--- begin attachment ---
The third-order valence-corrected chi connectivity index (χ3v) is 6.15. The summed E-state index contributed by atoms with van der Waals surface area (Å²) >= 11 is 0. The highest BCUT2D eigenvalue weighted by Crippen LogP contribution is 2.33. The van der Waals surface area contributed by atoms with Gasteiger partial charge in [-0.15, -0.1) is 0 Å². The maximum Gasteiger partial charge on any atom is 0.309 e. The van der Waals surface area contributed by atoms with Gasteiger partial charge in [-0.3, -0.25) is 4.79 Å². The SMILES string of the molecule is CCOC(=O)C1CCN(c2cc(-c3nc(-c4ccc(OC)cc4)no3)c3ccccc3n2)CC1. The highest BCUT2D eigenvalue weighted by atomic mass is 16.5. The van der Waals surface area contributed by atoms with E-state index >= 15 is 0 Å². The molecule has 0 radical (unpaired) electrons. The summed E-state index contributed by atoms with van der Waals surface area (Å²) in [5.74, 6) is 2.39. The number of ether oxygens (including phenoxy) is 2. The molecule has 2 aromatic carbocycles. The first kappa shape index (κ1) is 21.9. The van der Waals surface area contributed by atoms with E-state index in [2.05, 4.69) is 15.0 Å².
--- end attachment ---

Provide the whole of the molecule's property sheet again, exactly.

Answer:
The third-order valence-corrected chi connectivity index (χ3v) is 6.15. The summed E-state index contributed by atoms with van der Waals surface area (Å²) >= 11 is 0. The highest BCUT2D eigenvalue weighted by Crippen LogP contribution is 2.33. The van der Waals surface area contributed by atoms with Gasteiger partial charge in [-0.15, -0.1) is 0 Å². The maximum Gasteiger partial charge on any atom is 0.309 e. The van der Waals surface area contributed by atoms with Gasteiger partial charge in [-0.3, -0.25) is 4.79 Å². The SMILES string of the molecule is CCOC(=O)C1CCN(c2cc(-c3nc(-c4ccc(OC)cc4)no3)c3ccccc3n2)CC1. The highest BCUT2D eigenvalue weighted by atomic mass is 16.5. The van der Waals surface area contributed by atoms with E-state index >= 15 is 0 Å². The molecule has 0 radical (unpaired) electrons. The summed E-state index contributed by atoms with van der Waals surface area (Å²) in [5.74, 6) is 2.39. The number of ether oxygens (including phenoxy) is 2. The molecule has 2 aromatic carbocycles. The first kappa shape index (κ1) is 21.9. The van der Waals surface area contributed by atoms with E-state index in [2.05, 4.69) is 15.0 Å².